The return journey took just 30 minutes to reach the top of the lifts, where I kept a vigilant eye out for that bear. It did not return and I made it down to the bus stop with 10 minutes to spare before the bus.

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There has been plenty written about the other Sanjo in the Omine mountains of Nara Prefecture, but information about another peak by the same name remains spotty at best. It was time for my own in-depth investigation.


Mt. Sanjo sits buried among a deep fold of mountains in northwestern Shiga Prefecture. It is best known as the highest point of the Takashima trail, a 80-km traverse along Japan’s Central Divide. Water down the western slopes of the mountains flows out to the Sea of Japan, while the watersheds on the eastern flanks empty out into Lake Biwa, which continues south to Osaka Bay and the Pacific Ocean.


Willie and I had been planning on exploring the area in May, but just days before our departure a solo hiker was attacked by a black bear along our very route. The attack occurred at 4:30 in the afternoon along a stretch of trail that does not see many other hikers, even on the weekends. The prefectural authorities were likely to close the trail until the ursine culprit could be apprehended, so we concentrated our efforts on other mountains in the meantime.


With the winter weather slowly closing in, we found another window in early December for another attempt at the monster. Will and Mai picked me up from Yamashina station at a quarter past 8 in the morning, and we headed north along the western edge of Lake Biwa and past the shuttered ski resort of Mt. Hakodate. A meandering forest road worked its way up the steep slopes, past a troupe of monkeys who seemed more interested in collecting chestnuts than checking out the vehicular intruder. At the top of the ski resort, the road eased down into a narrow valley following the Ishida river, where the trailhead for our target peak sat between two forks in the clear-running stream. We parked the car and geared up for the 4.2km slog to the summit.


A flyer posted at the trailhead (and dated May 2015) warning of bear encounters suggested that hikers bring both a bear bell and spray, and avoid hiking alone. Two out of three wasn’t bad, we thought, as Mai affixed the improvised wind chime to a sidestrap on her pack. The trail wasted no time in gaining altitude, cutting through a cedar forest with little regard to the lay of the land. It was as if the original trailblazer was under a spell by the Pied Piper being led up that steep hill by a magic lute and a trail of deer droppings. Sweat oozed from the pores during the unexpected workout, making me regret my choice of insulated fleece-lined hiking pants.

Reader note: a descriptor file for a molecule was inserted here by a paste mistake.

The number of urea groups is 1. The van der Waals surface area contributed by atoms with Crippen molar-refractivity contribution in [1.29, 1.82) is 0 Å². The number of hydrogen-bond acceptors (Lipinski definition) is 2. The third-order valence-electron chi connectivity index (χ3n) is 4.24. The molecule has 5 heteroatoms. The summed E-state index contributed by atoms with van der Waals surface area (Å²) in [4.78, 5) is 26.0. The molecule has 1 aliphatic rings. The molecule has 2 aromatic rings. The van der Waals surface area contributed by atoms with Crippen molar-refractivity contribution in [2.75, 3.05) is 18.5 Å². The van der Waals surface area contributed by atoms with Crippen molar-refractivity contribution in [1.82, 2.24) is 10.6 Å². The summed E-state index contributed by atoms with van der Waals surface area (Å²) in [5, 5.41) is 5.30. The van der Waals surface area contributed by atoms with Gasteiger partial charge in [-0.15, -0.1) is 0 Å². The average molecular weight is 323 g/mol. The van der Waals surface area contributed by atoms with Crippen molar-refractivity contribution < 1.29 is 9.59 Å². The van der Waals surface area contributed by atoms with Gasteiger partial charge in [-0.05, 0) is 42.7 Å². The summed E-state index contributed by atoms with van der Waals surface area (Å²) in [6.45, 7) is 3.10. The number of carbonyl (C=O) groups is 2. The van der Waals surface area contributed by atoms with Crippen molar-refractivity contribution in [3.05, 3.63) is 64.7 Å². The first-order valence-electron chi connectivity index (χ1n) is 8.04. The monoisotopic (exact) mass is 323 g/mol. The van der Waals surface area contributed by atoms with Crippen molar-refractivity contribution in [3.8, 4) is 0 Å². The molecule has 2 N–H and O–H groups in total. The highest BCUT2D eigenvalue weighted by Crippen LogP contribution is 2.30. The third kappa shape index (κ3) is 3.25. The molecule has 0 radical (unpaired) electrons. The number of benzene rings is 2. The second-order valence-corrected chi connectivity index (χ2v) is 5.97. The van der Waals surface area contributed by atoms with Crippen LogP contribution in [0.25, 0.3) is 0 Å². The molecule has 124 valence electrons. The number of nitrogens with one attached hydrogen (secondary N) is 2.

Luckily, there was only a 200-meter elevation change before the path flattened out at the ridge, and soon enough we were sitting on the spine of the mountain, admiring the vistas across the valley to Mt. Buna (not to be confused with the Mt. Buna in the Hira mountains). The cedar trees ceded their power to the mighty beech towers, whose bare limbs had long since shed their cloak of flaxen foliage.


Instead of the undulating up-and-down of most ridge lines, the route was one long, gentle incline, like a wheelchair ramp for a disabled giant. Hints of animal activity lay all around: claw marks notched in the trees from the feet of a climbing bear, tree trunks stripped of bark by hungry, foraging deer, and the scat of an unknown variety laying gently among the dampened leaf litter. On this overcast day, however, the mountains were eerily quiet – not even the usual calls of songbirds could be heard in the cool, silent air. Or perhaps the drone of Mai’s bear bell and our audible cackles of laughter sent the local fauna scurrying back to their hiding places.


We took our first break of the morning at the base of a towering beech whose branches fanned out above us  as if to provide a natural parasol. Indeed, this sprawling canopy must offer refreshing shade in the sunnier, greener months. I reached into my pack for an energy bar and a refill of water. As soon as I sat down, I could feel the cool air seeping into my base layer that was already damp with sweat. I put back on the fleece for the time being in an effort to prevent all of my precious body heat from escaping.


A bit further up the elongated ridge, we got our first glimpse of the summit plateau rising gently in front of us. It still looked a long way off, but my GPS indicated a modest 200 meters of vertical elevation left in the climb, meaning that the worst was behind us. The trail moved through the hardwood forests dotted with grasslands stained gold from the early frosts of winter. Snow had blanketed these highlands during a recent cold spell the previous week, reminding us that the hiking window would soon be closed in these forgotten tufts.